|Jean Williams (first few shows)|
Janis Carter (rest of run)
|William Esty Productions|
Feather Your Nest was a daytime game show where married couples won home furnishings by answering questions that earned them feathers with point values.
Couples competed to win furnishings for their house. Each show had a specific room, and the furnishings offered that day were all associated with that room. The couples played one by one, and were briefly interviewed by Collyer before playing the game. One half of the couple answered the questions, while the other half selected which furnishings they would win.
The question-answering half of the couple was given a category to be used throughout their game. They were then asked questions only in that category. Collyer asked the questions (some of which were multi-part) in three rounds. Each round had a specific color of feathers (the questions) (red worth 1,000 points, yellow worth 2,000 points, and green worth 3,000 points, in that order). The contestant had to answer the questions before an animatronic bird "flew" across a game board and into a nest, ending the round. If the contestant gave an incorrect answer at any time, the round ended right then and there.
It took about ten seconds for the bird to reach the nest; however, this was pure thinking time, because the bird moved after Collyer finished reading the question, and stopped when the contestant finished giving their answer.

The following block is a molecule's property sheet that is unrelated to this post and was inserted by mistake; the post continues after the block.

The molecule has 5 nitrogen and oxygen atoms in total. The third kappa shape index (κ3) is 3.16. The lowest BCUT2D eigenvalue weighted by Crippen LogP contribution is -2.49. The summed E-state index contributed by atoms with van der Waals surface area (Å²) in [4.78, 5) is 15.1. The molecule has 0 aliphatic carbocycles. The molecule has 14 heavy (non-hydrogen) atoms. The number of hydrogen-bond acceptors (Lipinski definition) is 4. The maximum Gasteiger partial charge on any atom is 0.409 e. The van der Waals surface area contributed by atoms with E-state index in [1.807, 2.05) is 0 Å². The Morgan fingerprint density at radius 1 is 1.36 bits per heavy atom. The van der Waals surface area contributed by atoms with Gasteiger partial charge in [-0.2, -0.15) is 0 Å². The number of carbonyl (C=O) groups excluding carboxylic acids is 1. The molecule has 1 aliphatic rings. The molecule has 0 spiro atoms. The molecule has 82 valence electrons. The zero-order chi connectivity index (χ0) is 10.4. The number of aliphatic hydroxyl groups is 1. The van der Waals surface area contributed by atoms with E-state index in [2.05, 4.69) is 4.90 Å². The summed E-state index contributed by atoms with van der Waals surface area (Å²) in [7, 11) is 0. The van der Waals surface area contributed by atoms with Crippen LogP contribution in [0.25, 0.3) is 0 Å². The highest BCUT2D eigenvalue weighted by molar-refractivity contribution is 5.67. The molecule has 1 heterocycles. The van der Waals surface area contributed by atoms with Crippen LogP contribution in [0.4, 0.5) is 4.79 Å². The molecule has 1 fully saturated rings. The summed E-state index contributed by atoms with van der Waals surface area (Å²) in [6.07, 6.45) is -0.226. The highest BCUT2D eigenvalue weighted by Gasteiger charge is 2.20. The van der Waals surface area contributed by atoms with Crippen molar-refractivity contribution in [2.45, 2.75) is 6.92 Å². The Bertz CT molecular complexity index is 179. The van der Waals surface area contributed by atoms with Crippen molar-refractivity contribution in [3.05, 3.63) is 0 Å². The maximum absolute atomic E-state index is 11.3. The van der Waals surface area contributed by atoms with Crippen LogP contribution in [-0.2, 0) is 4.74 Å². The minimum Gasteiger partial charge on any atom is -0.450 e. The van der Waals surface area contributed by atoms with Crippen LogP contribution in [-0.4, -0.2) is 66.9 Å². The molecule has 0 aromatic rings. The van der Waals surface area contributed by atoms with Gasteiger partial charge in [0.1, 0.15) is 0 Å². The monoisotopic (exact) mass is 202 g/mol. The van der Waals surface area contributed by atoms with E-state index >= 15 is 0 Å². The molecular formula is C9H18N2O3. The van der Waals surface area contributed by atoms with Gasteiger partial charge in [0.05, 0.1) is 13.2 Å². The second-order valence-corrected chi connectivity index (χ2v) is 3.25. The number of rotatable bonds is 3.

For each feather earned (correct answer), the couple won one of the furnishings marked with that color. The higher the feather value, the better the furnishings. Successful couples would then get a chance to win all of the furnishings offered that day, by answering a bonus riddle about a famous personality within approximately fifteen seconds.
The show had two formats in its two-season run.
Three couples appeared each day. The flashcards that the questions were written on were passed through the slot that the bird "flew" on. The furnishing-choosing half of the couple chose the furnishings after each round, and the bonus riddle was played at the end of their game; to earn a chance at it, however, they had to have at least 6,000 points from the main game.
At the end of the show, the contestants who answered the questions each drew a number from a little house-shaped box. After a certain period of shows, the one contestant who drew the lowest number won a new house for them and their mate.
Beginning on January 2, 1956, the format changed, and remained this way to the end of the run. In this format, only two couples appeared each day, and the furnishing-choosing half of the couple chose the furnishings before each question was asked. This is because the flashcards were in/on the furnishings. The bonus riddle was now played at the end of the show, and the couple with the most points or feathers (whichever came first) attempted it.
The "house drawing" was no more.
Hudson Theater, New York City, NY